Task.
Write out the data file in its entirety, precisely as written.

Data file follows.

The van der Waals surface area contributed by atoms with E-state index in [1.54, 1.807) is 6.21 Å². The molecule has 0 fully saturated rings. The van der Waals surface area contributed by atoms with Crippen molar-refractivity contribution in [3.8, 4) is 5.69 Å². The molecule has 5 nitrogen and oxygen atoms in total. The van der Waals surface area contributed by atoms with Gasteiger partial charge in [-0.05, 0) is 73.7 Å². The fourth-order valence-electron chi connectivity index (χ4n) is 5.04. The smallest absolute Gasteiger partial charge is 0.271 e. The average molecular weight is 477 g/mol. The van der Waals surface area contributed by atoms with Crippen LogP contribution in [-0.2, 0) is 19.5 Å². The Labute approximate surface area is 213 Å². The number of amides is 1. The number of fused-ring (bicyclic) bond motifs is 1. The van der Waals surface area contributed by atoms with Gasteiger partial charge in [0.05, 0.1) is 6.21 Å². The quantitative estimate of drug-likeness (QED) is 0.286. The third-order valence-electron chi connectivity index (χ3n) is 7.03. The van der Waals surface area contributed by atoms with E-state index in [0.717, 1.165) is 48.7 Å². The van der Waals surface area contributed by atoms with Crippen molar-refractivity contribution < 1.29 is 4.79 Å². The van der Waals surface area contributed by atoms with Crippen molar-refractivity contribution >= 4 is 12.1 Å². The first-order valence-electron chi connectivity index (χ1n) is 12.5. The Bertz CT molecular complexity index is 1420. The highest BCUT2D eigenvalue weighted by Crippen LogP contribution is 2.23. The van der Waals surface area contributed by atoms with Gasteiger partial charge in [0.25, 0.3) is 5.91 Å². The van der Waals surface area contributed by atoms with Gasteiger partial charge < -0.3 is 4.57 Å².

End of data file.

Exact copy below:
The van der Waals surface area contributed by atoms with E-state index in [1.54, 1.807) is 6.21 Å². The molecule has 0 fully saturated rings. The van der Waals surface area contributed by atoms with Crippen molar-refractivity contribution in [3.8, 4) is 5.69 Å². The molecule has 5 nitrogen and oxygen atoms in total. The van der Waals surface area contributed by atoms with Gasteiger partial charge in [-0.05, 0) is 73.7 Å². The fourth-order valence-electron chi connectivity index (χ4n) is 5.04. The smallest absolute Gasteiger partial charge is 0.271 e. The average molecular weight is 477 g/mol. The van der Waals surface area contributed by atoms with Crippen LogP contribution in [-0.2, 0) is 19.5 Å². The Labute approximate surface area is 213 Å². The number of amides is 1. The number of fused-ring (bicyclic) bond motifs is 1. The van der Waals surface area contributed by atoms with Gasteiger partial charge in [0.05, 0.1) is 6.21 Å². The quantitative estimate of drug-likeness (QED) is 0.286. The third-order valence-electron chi connectivity index (χ3n) is 7.03. The van der Waals surface area contributed by atoms with E-state index in [0.717, 1.165) is 48.7 Å². The van der Waals surface area contributed by atoms with Crippen molar-refractivity contribution < 1.29 is 4.79 Å². The van der Waals surface area contributed by atoms with Crippen molar-refractivity contribution >= 4 is 12.1 Å². The first-order valence-electron chi connectivity index (χ1n) is 12.5. The Bertz CT molecular complexity index is 1420. The highest BCUT2D eigenvalue weighted by Crippen LogP contribution is 2.23. The van der Waals surface area contributed by atoms with Gasteiger partial charge in [0.25, 0.3) is 5.91 Å². The van der Waals surface area contributed by atoms with Gasteiger partial charge < -0.3 is 4.57 Å².